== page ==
"It's absurd that a concert has been denied to us in the year 2019, but it's clear that the Congregation wants to distance itself from this affair," Andrea Bacciga, the organizer of the event and a member of the local assembly in Verona, told the Il Giornale newspaper. His allegation that the Congregation wanted to distance itself from the controversy was confirmed by Silvano Nicoletto, who works for the organization.

Bacciga also said the concert will be a benefit for people affected by last September's floods in Verona. Ciro Mascio of the ultra-right party "Brothers of Italy", was quoted as commenting that "It's important to remember people such as Jan Palach."

"He is a symbol of the fight against all dictatorships," the ultra-right party member said. "It's sad that when one group commemorates somebody, another protests against it."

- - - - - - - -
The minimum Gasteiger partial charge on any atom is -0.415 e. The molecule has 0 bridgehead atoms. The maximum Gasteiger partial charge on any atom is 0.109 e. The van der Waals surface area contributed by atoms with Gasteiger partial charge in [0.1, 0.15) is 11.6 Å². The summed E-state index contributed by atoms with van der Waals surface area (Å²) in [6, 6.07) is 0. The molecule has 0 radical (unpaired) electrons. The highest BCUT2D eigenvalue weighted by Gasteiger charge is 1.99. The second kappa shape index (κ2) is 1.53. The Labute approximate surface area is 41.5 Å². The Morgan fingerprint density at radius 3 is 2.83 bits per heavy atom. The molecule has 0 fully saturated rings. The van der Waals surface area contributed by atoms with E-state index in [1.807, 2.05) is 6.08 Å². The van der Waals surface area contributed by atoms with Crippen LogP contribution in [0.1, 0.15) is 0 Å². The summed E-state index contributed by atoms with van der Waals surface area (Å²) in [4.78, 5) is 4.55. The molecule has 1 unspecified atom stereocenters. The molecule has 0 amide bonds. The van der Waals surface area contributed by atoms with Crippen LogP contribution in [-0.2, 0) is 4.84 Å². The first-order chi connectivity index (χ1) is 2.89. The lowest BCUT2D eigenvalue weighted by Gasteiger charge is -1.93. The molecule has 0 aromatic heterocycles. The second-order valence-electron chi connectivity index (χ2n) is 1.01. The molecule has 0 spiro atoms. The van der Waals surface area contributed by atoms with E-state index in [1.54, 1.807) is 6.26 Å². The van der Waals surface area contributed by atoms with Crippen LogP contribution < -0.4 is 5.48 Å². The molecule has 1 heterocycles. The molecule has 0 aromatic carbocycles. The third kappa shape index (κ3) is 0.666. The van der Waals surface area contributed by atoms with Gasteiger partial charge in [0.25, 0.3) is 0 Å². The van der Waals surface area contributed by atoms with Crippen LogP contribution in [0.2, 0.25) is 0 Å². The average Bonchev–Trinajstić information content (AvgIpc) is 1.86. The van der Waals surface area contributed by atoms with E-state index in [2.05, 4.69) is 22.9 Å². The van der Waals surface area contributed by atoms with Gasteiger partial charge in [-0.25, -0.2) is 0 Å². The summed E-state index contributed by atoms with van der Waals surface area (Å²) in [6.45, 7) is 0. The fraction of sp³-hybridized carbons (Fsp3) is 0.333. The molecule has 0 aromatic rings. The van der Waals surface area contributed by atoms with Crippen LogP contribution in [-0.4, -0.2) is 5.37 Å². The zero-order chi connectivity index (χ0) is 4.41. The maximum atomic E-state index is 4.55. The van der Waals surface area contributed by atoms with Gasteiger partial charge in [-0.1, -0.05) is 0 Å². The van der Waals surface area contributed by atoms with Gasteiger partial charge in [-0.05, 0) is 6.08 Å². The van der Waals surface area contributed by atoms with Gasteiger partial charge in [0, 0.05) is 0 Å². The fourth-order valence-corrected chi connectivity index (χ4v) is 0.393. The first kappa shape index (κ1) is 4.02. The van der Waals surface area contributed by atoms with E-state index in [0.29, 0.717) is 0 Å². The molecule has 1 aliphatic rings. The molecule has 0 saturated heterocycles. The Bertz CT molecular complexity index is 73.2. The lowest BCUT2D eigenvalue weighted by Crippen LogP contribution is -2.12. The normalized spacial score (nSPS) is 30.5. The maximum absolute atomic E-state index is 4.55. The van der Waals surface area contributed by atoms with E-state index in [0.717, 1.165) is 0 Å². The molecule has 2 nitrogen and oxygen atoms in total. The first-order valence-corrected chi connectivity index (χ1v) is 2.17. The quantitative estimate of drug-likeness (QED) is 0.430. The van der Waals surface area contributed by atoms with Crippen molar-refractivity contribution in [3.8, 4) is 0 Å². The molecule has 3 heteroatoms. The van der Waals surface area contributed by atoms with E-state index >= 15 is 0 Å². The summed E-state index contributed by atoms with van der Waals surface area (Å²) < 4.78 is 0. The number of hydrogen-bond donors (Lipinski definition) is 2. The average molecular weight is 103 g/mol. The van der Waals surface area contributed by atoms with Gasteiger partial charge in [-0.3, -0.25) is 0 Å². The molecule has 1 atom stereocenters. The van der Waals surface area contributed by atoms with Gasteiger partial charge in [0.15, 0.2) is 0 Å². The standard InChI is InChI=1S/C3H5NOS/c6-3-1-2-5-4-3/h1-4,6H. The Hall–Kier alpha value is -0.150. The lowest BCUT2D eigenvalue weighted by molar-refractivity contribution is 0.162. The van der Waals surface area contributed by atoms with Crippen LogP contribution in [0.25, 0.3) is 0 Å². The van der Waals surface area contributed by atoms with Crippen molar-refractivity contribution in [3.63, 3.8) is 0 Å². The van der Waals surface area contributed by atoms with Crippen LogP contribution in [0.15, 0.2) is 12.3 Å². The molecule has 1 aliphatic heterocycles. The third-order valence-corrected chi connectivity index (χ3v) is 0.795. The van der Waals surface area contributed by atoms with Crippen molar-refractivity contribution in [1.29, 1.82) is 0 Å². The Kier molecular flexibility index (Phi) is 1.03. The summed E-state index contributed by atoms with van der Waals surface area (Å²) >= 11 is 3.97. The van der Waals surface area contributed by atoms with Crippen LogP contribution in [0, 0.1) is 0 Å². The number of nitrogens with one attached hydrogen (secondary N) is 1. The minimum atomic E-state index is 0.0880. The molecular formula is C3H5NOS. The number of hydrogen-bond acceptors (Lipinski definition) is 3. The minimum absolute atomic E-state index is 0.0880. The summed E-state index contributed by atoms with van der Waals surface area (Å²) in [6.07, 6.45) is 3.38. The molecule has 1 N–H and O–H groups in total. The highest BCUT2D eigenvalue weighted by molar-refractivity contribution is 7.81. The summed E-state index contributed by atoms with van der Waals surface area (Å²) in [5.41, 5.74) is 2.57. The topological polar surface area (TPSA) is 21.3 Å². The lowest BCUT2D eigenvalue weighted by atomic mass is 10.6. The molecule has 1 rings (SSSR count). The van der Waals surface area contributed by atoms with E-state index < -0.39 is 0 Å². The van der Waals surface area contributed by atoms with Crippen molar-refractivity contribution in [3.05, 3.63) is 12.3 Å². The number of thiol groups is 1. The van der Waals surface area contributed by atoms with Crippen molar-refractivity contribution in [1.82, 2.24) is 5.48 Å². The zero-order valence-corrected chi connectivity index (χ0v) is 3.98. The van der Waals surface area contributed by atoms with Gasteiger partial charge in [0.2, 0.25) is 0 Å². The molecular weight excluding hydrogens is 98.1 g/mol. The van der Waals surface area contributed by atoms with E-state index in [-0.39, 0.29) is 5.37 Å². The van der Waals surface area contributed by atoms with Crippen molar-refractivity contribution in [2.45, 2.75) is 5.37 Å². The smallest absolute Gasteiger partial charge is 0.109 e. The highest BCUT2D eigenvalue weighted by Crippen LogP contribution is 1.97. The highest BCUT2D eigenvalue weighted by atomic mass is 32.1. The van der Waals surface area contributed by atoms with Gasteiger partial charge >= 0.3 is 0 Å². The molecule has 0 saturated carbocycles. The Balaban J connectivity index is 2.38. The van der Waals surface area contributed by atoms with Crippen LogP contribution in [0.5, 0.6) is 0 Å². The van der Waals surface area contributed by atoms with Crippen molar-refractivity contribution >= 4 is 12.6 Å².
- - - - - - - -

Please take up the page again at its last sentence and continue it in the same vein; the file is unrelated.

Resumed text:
Paolo Berizzi of La Repubblica reports that at the municipal level, those who voted in favor of the concert this week were the "Onward, Italy" party of former Italian Prime Minister Silvio Berlusconi; two right-wing groups, "Brothers of Italy" and "Lega", which is part of the governing coalition nationally; and two local civic initiatives. A petition against the concert drawn up by the Student Council of the Faculty of Arts at Charles University in Prague has been signed by approximately 2 300 people.

The Charles University students demanded the city of Verona withdraw its auspices and distance itself from the concert, but according to the Czech-Italian journalist Andreas Pieralli, Verona has been a bastion of the extreme right for the last 10 years. Pieralli told Czech Radio's Radiožurnál station that it is unacceptable for such a concert to be given auspices by the Italian authorities, i.e., even by the Italian Government.

According to today's reporting, the concert will still be held tomorrow, Saturday, 19 January, in the town of Lazis near Verona. Organizers from the Nomos association have officially announced the change.